Upcoming at TMA: ‘Supernatural America: The Paranormal in American Art’

Press Staff Writer

        The supernatural has long held both a popular and scientific fascination in American culture.
        America’s artists have also grappled with the existence of beings, places and ideas that push the boundaries of science and psychology.
        “Supernatural America: The Paranormal in American Art,” on view June 12 through Sept. 5 at the Toledo Museum of Art (TMA), is the first museum exhibition to broadly examine this relationship between American artists and the supernatural.
        Organized by the Minneapolis Institute of Art and featuring works from the early 19th century through the present, Supernatural America has a wide scope, including more than 150 objects. It features painting and sculpture, but also includes drawings, sketchbooks and journals, prints, photographs, furniture, clothing and textiles, video and other objects such as scientific instruments and mediumistic/occult paraphernalia, including Ouija boards and planchettes.
        “Whether through early pseudoscientific studies seeking to understand parapsychology, government documentations of UFOs or individual reckonings with the spirits of those who have passed away, American culture is filled with tales of the supernatural and accounts of paranormal experiences,” said Lauren Applebaum, associate curator of American art at TMA. “This complex and multifaceted subject has beguiled American artists for centuries and remains compelling for TMA’s audiences today.”
        Supernatural America is organized by themes exploring America as a haunted place, apparitions, channeling spirits through rituals, and the potential for plural universes. Featuring well-known artists together with many who have been overlooked, the exhibition is interdisciplinary, multicultural and multimedia. It includes generations of artists active in the United States from diverse faith traditions working with a wide range of topics and approaches. Living and contemporary American artists – like Glenn Ligon, Kerry James Marshall, Howardena Pindell and Betye Saar – are featured, along with familiar names such as Jacob Lawrence, Alma Thomas, James Abbott McNeill Whistler, Grant Wood and Andrew Wyeth. In addition, lesser-known and underrepresented artists whose work is newer to art historical consideration are included in the scope of the exhibition.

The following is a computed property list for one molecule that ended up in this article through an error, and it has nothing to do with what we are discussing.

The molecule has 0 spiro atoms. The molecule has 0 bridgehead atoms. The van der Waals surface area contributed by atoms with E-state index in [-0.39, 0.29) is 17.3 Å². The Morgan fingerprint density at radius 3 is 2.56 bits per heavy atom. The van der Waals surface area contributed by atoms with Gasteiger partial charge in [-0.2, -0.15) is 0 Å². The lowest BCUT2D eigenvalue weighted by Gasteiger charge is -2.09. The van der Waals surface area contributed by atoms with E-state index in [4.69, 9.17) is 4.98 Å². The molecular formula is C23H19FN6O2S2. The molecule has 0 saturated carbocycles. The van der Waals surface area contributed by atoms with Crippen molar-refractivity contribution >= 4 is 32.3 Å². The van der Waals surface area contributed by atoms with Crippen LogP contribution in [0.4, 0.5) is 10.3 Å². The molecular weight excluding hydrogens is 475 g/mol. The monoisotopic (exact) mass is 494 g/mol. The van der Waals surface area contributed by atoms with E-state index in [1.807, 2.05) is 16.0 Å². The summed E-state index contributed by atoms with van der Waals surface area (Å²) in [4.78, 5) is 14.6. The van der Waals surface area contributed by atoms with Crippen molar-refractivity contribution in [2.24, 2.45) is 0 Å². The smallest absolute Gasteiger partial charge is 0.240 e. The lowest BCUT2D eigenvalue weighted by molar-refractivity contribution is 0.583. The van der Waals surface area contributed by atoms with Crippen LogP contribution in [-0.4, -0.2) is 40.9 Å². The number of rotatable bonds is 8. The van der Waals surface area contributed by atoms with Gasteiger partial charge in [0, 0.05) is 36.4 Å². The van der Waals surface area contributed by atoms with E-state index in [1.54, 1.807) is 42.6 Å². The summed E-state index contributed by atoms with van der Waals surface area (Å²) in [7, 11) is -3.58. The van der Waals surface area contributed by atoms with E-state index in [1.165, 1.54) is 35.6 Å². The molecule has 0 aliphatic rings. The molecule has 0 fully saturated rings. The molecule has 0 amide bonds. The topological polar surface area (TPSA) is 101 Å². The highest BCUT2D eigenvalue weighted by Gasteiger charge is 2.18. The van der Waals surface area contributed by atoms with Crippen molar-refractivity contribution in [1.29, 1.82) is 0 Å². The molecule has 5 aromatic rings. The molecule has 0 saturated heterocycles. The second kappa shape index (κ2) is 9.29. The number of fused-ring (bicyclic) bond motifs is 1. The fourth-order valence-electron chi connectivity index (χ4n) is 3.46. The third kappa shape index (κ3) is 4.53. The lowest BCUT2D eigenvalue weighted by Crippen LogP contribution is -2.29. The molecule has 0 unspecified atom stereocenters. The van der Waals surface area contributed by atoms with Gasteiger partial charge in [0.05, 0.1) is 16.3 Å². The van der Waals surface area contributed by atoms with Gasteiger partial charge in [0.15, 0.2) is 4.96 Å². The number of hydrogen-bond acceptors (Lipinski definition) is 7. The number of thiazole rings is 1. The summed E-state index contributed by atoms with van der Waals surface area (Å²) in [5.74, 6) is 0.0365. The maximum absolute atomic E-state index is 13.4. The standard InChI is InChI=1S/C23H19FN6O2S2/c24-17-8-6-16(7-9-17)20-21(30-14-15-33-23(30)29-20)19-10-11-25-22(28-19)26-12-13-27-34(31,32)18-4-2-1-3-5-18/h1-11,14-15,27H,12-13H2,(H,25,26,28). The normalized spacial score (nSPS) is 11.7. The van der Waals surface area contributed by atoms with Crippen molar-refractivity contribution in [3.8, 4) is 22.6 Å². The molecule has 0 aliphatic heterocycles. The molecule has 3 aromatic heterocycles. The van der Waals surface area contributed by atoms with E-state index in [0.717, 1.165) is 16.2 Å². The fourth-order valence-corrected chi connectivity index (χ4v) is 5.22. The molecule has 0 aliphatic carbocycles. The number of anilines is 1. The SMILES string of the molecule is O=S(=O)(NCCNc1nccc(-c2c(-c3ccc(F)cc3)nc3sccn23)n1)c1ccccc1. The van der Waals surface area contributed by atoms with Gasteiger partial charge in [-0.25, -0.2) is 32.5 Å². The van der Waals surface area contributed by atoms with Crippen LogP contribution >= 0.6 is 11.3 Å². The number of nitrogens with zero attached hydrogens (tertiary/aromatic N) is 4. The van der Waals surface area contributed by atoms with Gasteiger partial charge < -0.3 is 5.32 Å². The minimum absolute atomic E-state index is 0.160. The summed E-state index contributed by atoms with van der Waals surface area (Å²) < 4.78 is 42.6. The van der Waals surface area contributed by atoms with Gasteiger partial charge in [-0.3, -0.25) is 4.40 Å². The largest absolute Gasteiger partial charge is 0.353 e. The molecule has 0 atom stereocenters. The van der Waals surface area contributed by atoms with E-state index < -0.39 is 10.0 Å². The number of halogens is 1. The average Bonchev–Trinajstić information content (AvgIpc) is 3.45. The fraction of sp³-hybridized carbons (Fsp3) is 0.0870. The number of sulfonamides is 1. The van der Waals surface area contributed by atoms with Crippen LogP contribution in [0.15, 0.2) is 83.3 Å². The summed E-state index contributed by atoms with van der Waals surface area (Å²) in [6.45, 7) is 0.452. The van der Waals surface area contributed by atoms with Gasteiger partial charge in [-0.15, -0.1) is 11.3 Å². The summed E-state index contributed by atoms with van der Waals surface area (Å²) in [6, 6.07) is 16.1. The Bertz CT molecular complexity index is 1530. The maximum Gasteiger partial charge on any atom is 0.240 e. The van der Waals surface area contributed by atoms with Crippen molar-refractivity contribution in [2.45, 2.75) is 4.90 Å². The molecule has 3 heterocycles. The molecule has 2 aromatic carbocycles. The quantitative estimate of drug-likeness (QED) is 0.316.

“Supernatural America: The Paranormal in American Art” has been made possible in part by the Terra Foundation for American Art, the National Endowment for the Humanities and the National Endowment for the Arts. The exhibition is sponsored locally by 2021 Exhibition Program Sponsors Taylor Cadillac and ProMedica, presenting sponsors Susan and Tom Palmer, and with additional support from the Ohio Arts Council.
        TMA is located at 2445 Monroe Street at Scottwood Avenue, just west of the downtown business district and one block off I-75, with exit designations posted. For hours, admission policies and general information, visitors can call 419-255-8000 or 800-644-6862, or visit toledomuseum.org.
        Any views, findings, conclusions or recommendations expressed in this exhibition do not necessarily represent those of the National Endowment for the Humanities.


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